Pons Aelius

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“A bridge. As the rivers of Greece were small, and the use of the arch known to them only to a limited extent, it is probable that the Greek bridges were built entirely of wood, or, at best, were nothing more than a wooden platform supported upon stone piers at each extremity. Pliny mentions a bridge over the Acheron 1000 feet in length; and also says that the island Euboea was joined to Boeotia by a bridge; but it is probably that both these works were executed after the Roman conquest. The Romans were the first people who applied the arch to the construction of bridges, by which they were enabled to erect structures of great beauty and solidity, as well as utility. The width of the passage-way in a roman bridge was commonly narrow, as compared with modern structures of the same kind, and corresponded with the road leading to and from it. It was divided into three parts. the centre one, for horses and carriages, was denominated agger or iter; and the raised foot paths on each side decursoria, which were enclosed by parapet walls similar in use and appearance to the pluteus in the basilica.” — Smith, 1873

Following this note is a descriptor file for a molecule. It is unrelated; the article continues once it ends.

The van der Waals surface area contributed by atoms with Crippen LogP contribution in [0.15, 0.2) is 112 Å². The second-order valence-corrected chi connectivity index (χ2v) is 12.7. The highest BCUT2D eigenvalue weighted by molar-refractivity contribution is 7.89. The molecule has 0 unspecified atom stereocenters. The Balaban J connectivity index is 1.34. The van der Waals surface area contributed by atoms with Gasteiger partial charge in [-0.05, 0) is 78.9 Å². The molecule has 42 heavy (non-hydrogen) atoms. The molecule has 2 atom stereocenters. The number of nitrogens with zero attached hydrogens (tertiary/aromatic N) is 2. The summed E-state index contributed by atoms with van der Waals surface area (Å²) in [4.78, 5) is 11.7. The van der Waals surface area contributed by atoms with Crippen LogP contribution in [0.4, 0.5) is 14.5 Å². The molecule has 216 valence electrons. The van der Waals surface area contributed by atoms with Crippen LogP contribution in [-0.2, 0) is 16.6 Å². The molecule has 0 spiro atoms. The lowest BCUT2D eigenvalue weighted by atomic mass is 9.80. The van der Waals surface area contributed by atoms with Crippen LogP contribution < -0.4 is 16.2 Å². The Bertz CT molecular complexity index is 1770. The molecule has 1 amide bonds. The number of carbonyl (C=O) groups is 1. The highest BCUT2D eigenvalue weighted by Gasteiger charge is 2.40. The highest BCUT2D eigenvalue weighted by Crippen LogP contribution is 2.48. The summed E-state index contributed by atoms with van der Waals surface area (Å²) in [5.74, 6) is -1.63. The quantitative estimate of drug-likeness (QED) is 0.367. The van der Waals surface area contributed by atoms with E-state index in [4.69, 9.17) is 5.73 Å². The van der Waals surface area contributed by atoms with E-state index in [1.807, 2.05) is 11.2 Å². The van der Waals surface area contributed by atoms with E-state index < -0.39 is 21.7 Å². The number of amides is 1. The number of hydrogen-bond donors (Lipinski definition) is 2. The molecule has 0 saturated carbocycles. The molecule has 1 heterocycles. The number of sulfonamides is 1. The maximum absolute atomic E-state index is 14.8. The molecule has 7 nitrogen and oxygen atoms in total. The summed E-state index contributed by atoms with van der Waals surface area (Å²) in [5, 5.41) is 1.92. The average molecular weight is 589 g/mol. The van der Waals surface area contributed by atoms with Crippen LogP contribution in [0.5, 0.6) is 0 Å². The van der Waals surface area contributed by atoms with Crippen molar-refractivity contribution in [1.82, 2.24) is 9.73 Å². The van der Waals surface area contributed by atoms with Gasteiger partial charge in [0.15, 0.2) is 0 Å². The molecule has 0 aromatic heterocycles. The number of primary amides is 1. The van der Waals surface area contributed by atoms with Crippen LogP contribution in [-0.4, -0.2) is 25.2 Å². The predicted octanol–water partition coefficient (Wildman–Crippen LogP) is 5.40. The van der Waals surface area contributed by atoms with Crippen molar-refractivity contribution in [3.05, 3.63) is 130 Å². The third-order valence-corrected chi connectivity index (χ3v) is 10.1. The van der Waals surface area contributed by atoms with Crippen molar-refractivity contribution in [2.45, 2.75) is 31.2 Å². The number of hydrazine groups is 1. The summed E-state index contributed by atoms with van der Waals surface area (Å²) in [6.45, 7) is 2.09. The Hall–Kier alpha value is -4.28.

bridge, Pons



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